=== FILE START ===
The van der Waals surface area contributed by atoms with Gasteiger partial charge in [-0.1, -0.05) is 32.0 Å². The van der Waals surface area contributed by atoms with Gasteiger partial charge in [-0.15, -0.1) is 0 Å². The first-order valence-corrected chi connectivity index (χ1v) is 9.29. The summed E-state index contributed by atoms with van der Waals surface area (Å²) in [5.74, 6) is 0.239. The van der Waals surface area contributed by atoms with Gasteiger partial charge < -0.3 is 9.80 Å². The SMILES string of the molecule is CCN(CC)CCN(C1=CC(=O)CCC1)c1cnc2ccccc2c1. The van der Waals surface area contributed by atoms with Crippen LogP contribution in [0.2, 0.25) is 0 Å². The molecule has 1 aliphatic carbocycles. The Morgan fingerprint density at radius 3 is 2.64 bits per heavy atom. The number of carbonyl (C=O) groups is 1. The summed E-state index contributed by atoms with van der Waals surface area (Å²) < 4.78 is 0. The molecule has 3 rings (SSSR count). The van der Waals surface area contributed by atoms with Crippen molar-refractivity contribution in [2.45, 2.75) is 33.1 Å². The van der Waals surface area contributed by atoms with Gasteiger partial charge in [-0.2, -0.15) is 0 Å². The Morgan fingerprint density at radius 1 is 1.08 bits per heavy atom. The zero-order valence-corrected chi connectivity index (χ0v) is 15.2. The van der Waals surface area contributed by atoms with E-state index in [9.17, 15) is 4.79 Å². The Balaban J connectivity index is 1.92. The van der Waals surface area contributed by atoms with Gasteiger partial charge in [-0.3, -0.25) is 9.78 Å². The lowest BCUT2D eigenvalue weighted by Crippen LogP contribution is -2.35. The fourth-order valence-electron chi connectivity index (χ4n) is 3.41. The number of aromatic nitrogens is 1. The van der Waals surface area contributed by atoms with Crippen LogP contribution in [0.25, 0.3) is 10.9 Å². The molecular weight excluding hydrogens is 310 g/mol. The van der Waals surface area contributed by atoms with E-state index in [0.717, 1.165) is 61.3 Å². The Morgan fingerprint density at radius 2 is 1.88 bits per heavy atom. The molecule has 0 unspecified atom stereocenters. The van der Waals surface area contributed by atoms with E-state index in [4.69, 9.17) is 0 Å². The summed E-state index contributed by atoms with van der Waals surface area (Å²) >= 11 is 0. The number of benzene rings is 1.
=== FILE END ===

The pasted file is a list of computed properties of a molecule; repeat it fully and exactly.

The van der Waals surface area contributed by atoms with Gasteiger partial charge in [-0.1, -0.05) is 32.0 Å². The van der Waals surface area contributed by atoms with Gasteiger partial charge in [-0.15, -0.1) is 0 Å². The first-order valence-corrected chi connectivity index (χ1v) is 9.29. The summed E-state index contributed by atoms with van der Waals surface area (Å²) in [5.74, 6) is 0.239. The van der Waals surface area contributed by atoms with Gasteiger partial charge < -0.3 is 9.80 Å². The SMILES string of the molecule is CCN(CC)CCN(C1=CC(=O)CCC1)c1cnc2ccccc2c1. The van der Waals surface area contributed by atoms with Crippen LogP contribution in [0.2, 0.25) is 0 Å². The molecule has 1 aliphatic carbocycles. The Morgan fingerprint density at radius 3 is 2.64 bits per heavy atom. The number of carbonyl (C=O) groups is 1. The summed E-state index contributed by atoms with van der Waals surface area (Å²) < 4.78 is 0. The molecule has 3 rings (SSSR count). The van der Waals surface area contributed by atoms with Crippen molar-refractivity contribution in [2.45, 2.75) is 33.1 Å². The van der Waals surface area contributed by atoms with Gasteiger partial charge in [-0.2, -0.15) is 0 Å². The Morgan fingerprint density at radius 1 is 1.08 bits per heavy atom. The zero-order valence-corrected chi connectivity index (χ0v) is 15.2. The van der Waals surface area contributed by atoms with E-state index in [9.17, 15) is 4.79 Å². The Balaban J connectivity index is 1.92. The van der Waals surface area contributed by atoms with Gasteiger partial charge in [-0.3, -0.25) is 9.78 Å². The lowest BCUT2D eigenvalue weighted by Crippen LogP contribution is -2.35. The fourth-order valence-electron chi connectivity index (χ4n) is 3.41. The number of aromatic nitrogens is 1. The van der Waals surface area contributed by atoms with Crippen LogP contribution in [0.25, 0.3) is 10.9 Å². The molecular weight excluding hydrogens is 310 g/mol. The van der Waals surface area contributed by atoms with E-state index in [0.717, 1.165) is 61.3 Å². The Morgan fingerprint density at radius 2 is 1.88 bits per heavy atom. The molecule has 0 unspecified atom stereocenters. The van der Waals surface area contributed by atoms with E-state index in [4.69, 9.17) is 0 Å². The summed E-state index contributed by atoms with van der Waals surface area (Å²) >= 11 is 0. The number of benzene rings is 1.